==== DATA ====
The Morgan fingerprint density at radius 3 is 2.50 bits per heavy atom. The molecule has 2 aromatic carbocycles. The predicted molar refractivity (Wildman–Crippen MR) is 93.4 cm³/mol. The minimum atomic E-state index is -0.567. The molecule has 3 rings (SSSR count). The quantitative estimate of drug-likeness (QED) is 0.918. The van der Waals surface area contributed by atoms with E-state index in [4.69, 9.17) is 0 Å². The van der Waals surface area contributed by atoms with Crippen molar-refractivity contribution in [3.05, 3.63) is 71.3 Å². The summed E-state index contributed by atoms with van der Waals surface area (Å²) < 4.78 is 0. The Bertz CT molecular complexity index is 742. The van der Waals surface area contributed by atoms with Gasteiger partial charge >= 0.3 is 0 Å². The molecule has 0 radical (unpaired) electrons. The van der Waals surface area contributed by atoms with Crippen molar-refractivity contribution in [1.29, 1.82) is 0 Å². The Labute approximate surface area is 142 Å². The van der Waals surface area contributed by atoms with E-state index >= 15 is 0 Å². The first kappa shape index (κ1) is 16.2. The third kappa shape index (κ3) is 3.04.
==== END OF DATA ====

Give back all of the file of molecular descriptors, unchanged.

The Morgan fingerprint density at radius 3 is 2.50 bits per heavy atom. The molecule has 2 aromatic carbocycles. The predicted molar refractivity (Wildman–Crippen MR) is 93.4 cm³/mol. The minimum atomic E-state index is -0.567. The molecule has 3 rings (SSSR count). The quantitative estimate of drug-likeness (QED) is 0.918. The van der Waals surface area contributed by atoms with E-state index in [4.69, 9.17) is 0 Å². The van der Waals surface area contributed by atoms with Crippen molar-refractivity contribution in [3.05, 3.63) is 71.3 Å². The summed E-state index contributed by atoms with van der Waals surface area (Å²) < 4.78 is 0. The Bertz CT molecular complexity index is 742. The van der Waals surface area contributed by atoms with Gasteiger partial charge >= 0.3 is 0 Å². The molecule has 0 radical (unpaired) electrons. The van der Waals surface area contributed by atoms with Crippen molar-refractivity contribution in [1.29, 1.82) is 0 Å². The Labute approximate surface area is 142 Å². The van der Waals surface area contributed by atoms with E-state index >= 15 is 0 Å². The first kappa shape index (κ1) is 16.2. The third kappa shape index (κ3) is 3.04.